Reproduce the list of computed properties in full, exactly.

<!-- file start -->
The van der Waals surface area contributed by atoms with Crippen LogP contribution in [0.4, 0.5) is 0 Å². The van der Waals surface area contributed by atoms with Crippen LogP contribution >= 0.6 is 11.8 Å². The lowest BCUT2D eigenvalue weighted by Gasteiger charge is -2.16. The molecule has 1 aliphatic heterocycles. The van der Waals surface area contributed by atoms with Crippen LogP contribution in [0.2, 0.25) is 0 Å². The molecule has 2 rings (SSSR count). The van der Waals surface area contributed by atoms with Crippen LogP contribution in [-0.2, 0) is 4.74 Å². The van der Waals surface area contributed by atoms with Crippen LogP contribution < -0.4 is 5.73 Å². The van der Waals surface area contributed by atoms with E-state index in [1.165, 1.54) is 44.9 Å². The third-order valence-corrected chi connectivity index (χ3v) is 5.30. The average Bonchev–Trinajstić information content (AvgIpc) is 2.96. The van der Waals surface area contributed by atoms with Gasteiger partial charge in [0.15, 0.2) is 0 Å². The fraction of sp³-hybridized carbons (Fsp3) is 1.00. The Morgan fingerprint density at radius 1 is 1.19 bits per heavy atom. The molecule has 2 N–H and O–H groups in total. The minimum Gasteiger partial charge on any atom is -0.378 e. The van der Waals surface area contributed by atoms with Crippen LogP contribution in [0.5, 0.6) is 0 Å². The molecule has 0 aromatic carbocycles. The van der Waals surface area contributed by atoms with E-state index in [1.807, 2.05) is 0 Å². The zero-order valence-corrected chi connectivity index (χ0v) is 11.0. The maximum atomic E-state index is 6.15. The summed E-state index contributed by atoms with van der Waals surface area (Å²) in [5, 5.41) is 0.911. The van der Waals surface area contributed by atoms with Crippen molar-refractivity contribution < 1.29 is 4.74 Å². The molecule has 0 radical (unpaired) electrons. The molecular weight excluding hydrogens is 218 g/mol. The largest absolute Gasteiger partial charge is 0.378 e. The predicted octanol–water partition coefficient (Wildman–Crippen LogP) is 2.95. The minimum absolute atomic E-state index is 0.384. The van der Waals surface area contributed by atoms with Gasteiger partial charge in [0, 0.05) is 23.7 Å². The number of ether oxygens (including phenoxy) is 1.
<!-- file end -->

The van der Waals surface area contributed by atoms with Crippen LogP contribution in [0.4, 0.5) is 0 Å². The van der Waals surface area contributed by atoms with Crippen LogP contribution >= 0.6 is 11.8 Å². The lowest BCUT2D eigenvalue weighted by Gasteiger charge is -2.16. The molecule has 1 aliphatic heterocycles. The van der Waals surface area contributed by atoms with Crippen LogP contribution in [0.2, 0.25) is 0 Å². The molecule has 2 rings (SSSR count). The van der Waals surface area contributed by atoms with Crippen LogP contribution in [-0.2, 0) is 4.74 Å². The van der Waals surface area contributed by atoms with Crippen LogP contribution < -0.4 is 5.73 Å². The van der Waals surface area contributed by atoms with E-state index in [1.165, 1.54) is 44.9 Å². The third-order valence-corrected chi connectivity index (χ3v) is 5.30. The average Bonchev–Trinajstić information content (AvgIpc) is 2.96. The van der Waals surface area contributed by atoms with Gasteiger partial charge in [0.15, 0.2) is 0 Å². The fraction of sp³-hybridized carbons (Fsp3) is 1.00. The Morgan fingerprint density at radius 1 is 1.19 bits per heavy atom. The molecule has 2 N–H and O–H groups in total. The minimum Gasteiger partial charge on any atom is -0.378 e. The van der Waals surface area contributed by atoms with Crippen LogP contribution in [0.5, 0.6) is 0 Å². The molecule has 0 aromatic carbocycles. The van der Waals surface area contributed by atoms with E-state index in [1.807, 2.05) is 0 Å². The zero-order valence-corrected chi connectivity index (χ0v) is 11.0. The maximum atomic E-state index is 6.15. The summed E-state index contributed by atoms with van der Waals surface area (Å²) in [5, 5.41) is 0.911. The van der Waals surface area contributed by atoms with Crippen molar-refractivity contribution < 1.29 is 4.74 Å². The molecule has 0 radical (unpaired) electrons. The molecular weight excluding hydrogens is 218 g/mol. The largest absolute Gasteiger partial charge is 0.378 e. The predicted octanol–water partition coefficient (Wildman–Crippen LogP) is 2.95. The minimum absolute atomic E-state index is 0.384. The van der Waals surface area contributed by atoms with Gasteiger partial charge in [0, 0.05) is 23.7 Å². The number of ether oxygens (including phenoxy) is 1.